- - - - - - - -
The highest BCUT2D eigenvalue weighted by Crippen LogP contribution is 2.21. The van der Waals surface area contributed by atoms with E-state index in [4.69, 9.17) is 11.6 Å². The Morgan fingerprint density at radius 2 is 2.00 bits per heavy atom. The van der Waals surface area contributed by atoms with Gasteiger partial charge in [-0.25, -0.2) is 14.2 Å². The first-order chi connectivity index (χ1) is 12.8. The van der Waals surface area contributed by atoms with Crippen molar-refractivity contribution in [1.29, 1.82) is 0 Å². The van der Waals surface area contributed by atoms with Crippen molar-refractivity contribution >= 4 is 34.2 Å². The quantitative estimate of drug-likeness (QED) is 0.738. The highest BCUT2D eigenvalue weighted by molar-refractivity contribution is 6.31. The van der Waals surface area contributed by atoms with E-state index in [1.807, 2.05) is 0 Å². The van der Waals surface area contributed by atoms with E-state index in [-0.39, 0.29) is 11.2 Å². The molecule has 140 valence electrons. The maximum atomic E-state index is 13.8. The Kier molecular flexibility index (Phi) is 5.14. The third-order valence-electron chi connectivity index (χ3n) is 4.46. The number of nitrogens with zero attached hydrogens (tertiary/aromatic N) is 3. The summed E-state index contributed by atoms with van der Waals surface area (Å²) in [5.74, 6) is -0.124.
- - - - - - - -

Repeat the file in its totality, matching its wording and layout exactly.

The highest BCUT2D eigenvalue weighted by Crippen LogP contribution is 2.21. The van der Waals surface area contributed by atoms with E-state index in [4.69, 9.17) is 11.6 Å². The Morgan fingerprint density at radius 2 is 2.00 bits per heavy atom. The van der Waals surface area contributed by atoms with Gasteiger partial charge in [-0.25, -0.2) is 14.2 Å². The first-order chi connectivity index (χ1) is 12.8. The van der Waals surface area contributed by atoms with Crippen molar-refractivity contribution in [1.29, 1.82) is 0 Å². The van der Waals surface area contributed by atoms with Crippen molar-refractivity contribution >= 4 is 34.2 Å². The quantitative estimate of drug-likeness (QED) is 0.738. The highest BCUT2D eigenvalue weighted by molar-refractivity contribution is 6.31. The van der Waals surface area contributed by atoms with E-state index in [1.807, 2.05) is 0 Å². The van der Waals surface area contributed by atoms with E-state index in [-0.39, 0.29) is 11.2 Å². The molecule has 140 valence electrons. The maximum atomic E-state index is 13.8. The Kier molecular flexibility index (Phi) is 5.14. The third-order valence-electron chi connectivity index (χ3n) is 4.46. The number of nitrogens with zero attached hydrogens (tertiary/aromatic N) is 3. The summed E-state index contributed by atoms with van der Waals surface area (Å²) in [5.74, 6) is -0.124.